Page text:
“To be a poet is, most of all, to see,” Henrik Ibsen said, and early in his literary career, he had already recognized the hammer as at once the symbol of creation and of destruction, with mythical overtones of the Old Norse thunder god, Thor, who unflinchingly sacrificed his own hand to bind the wolf Fenris and save his world from the unleashed forces of the underworld. Ibsen’s early poem “The Miner” shows his gaze fixed firmly into the depths: “Downward I must break my way . . . break me the way, my heavy hammer, to the hidden mystery’s heart.” Throughout his literary canon, although he is best known for his prose dramas, the rich poetic vein is never far from the working face of Ibsen’s creativity.
The constructions and destructions necessary to the realization of Ibsen’s vision fall into two distinct categories on either side of the watershed year of 1875. Fjelde differentiates them in apt architectural metaphor, viewing the earlier romantic group of Ibsen’s plays as a diverse old quarter, ranging from Roman villa to Viking guildhalls and even a contemporary honeymoon hotel, while glimpsing immediately beyond a small arid space “what appears to be a model town of virtually identical row houses . . . dark and swarming with secret life.”
Whatever the outward style of their construction, at the core, all of Ibsen’s earlier plays share a basically romantic orientation. Romanticism had already reached its fiery height in most of Europe by the time Ibsen published his first verse drama in 1850, but like the Northern summer sun, the German-derived glow of romanticism lingered longer in Norway, where the emerging Norwegian state, lately reestablished, was seeking its national identity in its Viking heritage. While reviewing a folkloristic play in 1851, Ibsen presented his own characteristically individual theory on nationalism in literature: “A national author is one who finds the best way of embodying in his work that keynote which rings out to us from mountain and valley . . . but above all from within our own selves.” Following that precept at the risk of alienating superpatriots, Ibsen wrote three Viking plays, Lady Inger of Østraat, The Feast at Solhaugh, and The Vikings at Helgeland. In 1862, he made an extensive field trip to gather folklore, which he incorporated with Rousseauistic ideals of the simple natural life in The Pretenders, another medieval Viking drama; in the volcanic Brand, set in the harsh west fjord country; and in the lighthearted Peer Gynt.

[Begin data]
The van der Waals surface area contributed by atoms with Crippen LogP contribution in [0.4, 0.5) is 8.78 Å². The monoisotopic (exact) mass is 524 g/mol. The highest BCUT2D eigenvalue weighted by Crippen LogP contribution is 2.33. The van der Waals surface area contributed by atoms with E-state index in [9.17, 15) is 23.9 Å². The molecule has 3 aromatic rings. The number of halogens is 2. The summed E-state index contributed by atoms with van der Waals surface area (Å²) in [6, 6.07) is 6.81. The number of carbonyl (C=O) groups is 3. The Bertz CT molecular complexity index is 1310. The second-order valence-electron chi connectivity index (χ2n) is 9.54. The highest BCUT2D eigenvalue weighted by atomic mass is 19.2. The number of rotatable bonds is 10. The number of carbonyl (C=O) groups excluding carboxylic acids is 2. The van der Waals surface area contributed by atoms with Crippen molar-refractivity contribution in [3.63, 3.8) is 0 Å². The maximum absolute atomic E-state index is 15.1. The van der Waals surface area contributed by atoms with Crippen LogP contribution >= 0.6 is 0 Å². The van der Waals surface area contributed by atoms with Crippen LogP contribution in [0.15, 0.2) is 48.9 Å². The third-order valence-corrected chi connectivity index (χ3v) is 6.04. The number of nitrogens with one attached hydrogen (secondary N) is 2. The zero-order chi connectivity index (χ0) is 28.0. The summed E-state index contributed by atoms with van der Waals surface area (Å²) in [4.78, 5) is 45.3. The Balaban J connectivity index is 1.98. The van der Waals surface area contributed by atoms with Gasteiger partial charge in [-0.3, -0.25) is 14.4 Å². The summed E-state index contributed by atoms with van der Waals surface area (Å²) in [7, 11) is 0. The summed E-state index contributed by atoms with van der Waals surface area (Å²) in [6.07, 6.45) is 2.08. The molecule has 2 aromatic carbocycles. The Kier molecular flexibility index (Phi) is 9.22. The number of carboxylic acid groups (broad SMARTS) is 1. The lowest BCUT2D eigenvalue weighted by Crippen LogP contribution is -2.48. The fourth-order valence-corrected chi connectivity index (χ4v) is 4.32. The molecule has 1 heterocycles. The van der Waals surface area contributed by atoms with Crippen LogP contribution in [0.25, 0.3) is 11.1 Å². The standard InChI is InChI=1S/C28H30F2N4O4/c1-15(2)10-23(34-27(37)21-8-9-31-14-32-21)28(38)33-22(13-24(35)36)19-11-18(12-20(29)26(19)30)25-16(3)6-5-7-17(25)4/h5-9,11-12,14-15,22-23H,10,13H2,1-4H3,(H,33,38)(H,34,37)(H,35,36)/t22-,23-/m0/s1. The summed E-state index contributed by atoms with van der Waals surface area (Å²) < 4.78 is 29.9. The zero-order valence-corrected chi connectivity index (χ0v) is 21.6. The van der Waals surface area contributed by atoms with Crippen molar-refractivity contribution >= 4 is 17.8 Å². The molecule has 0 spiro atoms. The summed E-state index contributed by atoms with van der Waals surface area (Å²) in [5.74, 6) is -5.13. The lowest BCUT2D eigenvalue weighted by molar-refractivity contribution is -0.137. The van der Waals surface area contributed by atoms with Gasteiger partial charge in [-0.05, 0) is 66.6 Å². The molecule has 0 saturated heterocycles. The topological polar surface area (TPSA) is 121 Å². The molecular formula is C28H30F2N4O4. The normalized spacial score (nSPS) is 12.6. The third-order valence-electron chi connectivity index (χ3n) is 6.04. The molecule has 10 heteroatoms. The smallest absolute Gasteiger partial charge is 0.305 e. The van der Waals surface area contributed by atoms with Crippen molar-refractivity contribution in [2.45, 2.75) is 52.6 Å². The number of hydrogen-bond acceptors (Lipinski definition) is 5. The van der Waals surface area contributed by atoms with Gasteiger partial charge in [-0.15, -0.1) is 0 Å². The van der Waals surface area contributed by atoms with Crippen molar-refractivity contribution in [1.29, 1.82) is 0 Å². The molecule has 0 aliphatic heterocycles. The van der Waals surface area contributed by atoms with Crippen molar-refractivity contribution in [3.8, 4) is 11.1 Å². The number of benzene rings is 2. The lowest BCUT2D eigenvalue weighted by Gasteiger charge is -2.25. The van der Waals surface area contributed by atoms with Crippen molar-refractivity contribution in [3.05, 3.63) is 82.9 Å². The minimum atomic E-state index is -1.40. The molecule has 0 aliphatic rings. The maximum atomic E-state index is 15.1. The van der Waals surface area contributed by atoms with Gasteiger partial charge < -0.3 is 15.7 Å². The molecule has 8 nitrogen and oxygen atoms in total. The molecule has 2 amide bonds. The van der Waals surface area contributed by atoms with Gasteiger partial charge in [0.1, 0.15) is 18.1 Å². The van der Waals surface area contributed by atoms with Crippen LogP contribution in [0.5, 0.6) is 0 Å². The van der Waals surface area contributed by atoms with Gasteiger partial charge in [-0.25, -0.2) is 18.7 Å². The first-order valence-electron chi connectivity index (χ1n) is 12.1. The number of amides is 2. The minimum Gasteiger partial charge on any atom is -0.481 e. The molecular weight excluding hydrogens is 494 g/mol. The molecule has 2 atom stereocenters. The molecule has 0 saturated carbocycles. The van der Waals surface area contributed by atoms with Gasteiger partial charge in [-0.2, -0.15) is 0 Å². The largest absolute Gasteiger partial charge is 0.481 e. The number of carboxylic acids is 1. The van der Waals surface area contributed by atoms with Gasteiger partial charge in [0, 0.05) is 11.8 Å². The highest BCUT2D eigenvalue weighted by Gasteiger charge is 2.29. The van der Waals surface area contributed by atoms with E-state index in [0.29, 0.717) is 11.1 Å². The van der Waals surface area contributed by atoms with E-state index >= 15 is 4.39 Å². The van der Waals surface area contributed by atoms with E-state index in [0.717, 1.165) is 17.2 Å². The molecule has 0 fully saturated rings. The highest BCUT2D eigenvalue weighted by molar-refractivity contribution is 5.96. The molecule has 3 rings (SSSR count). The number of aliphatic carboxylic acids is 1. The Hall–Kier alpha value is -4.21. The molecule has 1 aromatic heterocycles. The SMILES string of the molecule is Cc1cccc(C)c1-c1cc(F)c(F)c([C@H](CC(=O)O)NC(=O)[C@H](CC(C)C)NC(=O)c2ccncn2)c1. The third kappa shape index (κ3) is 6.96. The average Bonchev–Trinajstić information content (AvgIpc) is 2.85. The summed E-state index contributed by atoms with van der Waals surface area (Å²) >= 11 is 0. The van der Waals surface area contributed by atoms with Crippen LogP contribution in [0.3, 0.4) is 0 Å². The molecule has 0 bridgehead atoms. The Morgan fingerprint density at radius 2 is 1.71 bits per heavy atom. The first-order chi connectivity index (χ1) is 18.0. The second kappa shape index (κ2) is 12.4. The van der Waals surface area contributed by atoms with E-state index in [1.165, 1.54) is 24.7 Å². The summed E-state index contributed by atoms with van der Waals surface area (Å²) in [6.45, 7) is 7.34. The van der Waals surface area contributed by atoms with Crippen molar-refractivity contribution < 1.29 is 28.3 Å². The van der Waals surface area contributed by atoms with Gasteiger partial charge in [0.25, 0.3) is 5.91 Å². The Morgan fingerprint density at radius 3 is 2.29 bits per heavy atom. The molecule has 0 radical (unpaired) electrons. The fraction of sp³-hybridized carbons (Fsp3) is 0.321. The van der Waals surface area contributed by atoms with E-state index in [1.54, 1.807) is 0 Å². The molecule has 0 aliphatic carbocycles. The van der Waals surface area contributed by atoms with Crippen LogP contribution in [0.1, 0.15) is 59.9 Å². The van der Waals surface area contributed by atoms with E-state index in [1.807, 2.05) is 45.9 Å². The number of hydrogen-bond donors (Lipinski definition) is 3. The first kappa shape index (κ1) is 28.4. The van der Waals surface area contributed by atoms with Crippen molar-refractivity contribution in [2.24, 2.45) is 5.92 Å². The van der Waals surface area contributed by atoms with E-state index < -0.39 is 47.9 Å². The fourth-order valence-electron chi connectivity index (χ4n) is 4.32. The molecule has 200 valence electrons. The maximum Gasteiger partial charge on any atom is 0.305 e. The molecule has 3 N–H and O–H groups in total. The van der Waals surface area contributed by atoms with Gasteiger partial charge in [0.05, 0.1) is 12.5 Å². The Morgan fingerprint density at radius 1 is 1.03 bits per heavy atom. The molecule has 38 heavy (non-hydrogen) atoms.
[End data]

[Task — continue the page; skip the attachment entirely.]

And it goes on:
An important part of Norway’s nationalistic fervor stemmed from its state Lutheranism, in which Ibsen had received a traditionally rigorous grounding as a child, although none of his plays portrays clergymen sympathetically. In Brand, Ibsen also seemed to embody Søren Kierkegaard’s famous “either-or” in Brand’s call for “all or nothing,” challenging the institutionalized religion of his day. Haugen has commented that paradoxically “the rascal Peer is saved, but the heroic Brand is sacrificed,” seeing therein a reflection of Ibsen’s early religious training, similar to his puritanical attitude toward sex and his emphasis on the necessity of confession and atonement for redemption.
The dominant philosophical trend of Ibsen’s time and place was the idealism of Georg Wilhelm Friedrich Hegel, who died in 1831. Ibsen’s enormous double play, Emperor and Galilean, departs from the strictly romantic theories present in his earlier work to take the direction of a Hegelian dialectic conflict between “thesis” and “antithesis,” which is resolved by a “synthesis” that itself becomes the “thesis” of a new conflict. Ibsen pits the pagan happiness that he had celebrated in his Viking plays against the spiritual beauty represented by Christ’s redeeming sacrifice on the Cross. The failure of Julian the Apostate to bring about the required “third empire,” mingling the Christian and the pagan worlds, may be read as Ibsen’s rejection, like Kierkegaard’s, of the possibility of achieving a synthesis in this life. For Ibsen, duality was inescapable in the human condition, with man caught between what he is and what he should be, between the beastly nature and the divine.